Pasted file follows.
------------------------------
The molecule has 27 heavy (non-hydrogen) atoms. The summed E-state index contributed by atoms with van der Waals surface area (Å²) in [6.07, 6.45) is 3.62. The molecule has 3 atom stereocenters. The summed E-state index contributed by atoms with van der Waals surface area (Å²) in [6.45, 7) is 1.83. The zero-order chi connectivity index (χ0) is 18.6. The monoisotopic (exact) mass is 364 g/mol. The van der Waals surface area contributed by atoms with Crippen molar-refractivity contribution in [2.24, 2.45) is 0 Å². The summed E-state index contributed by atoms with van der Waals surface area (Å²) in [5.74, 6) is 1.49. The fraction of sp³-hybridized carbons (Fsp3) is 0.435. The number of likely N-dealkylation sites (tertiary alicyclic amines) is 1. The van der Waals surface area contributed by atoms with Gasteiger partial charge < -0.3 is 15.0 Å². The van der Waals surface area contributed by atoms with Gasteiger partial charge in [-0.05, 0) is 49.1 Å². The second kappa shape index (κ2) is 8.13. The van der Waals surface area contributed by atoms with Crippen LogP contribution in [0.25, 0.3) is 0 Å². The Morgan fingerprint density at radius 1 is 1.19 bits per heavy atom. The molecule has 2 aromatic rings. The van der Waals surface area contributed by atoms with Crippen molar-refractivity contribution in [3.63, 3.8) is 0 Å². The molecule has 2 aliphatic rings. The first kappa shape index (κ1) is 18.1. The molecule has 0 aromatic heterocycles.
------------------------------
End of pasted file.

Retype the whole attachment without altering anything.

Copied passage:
The molecule has 27 heavy (non-hydrogen) atoms. The summed E-state index contributed by atoms with van der Waals surface area (Å²) in [6.07, 6.45) is 3.62. The molecule has 3 atom stereocenters. The summed E-state index contributed by atoms with van der Waals surface area (Å²) in [6.45, 7) is 1.83. The zero-order chi connectivity index (χ0) is 18.6. The monoisotopic (exact) mass is 364 g/mol. The van der Waals surface area contributed by atoms with Crippen molar-refractivity contribution in [2.24, 2.45) is 0 Å². The summed E-state index contributed by atoms with van der Waals surface area (Å²) in [5.74, 6) is 1.49. The fraction of sp³-hybridized carbons (Fsp3) is 0.435. The number of likely N-dealkylation sites (tertiary alicyclic amines) is 1. The van der Waals surface area contributed by atoms with Gasteiger partial charge < -0.3 is 15.0 Å². The van der Waals surface area contributed by atoms with Gasteiger partial charge in [-0.05, 0) is 49.1 Å². The second kappa shape index (κ2) is 8.13. The van der Waals surface area contributed by atoms with Crippen LogP contribution in [0.25, 0.3) is 0 Å². The Morgan fingerprint density at radius 1 is 1.19 bits per heavy atom. The molecule has 2 aromatic rings. The van der Waals surface area contributed by atoms with Crippen molar-refractivity contribution in [3.63, 3.8) is 0 Å². The molecule has 2 aliphatic rings. The first kappa shape index (κ1) is 18.1. The molecule has 0 aromatic heterocycles.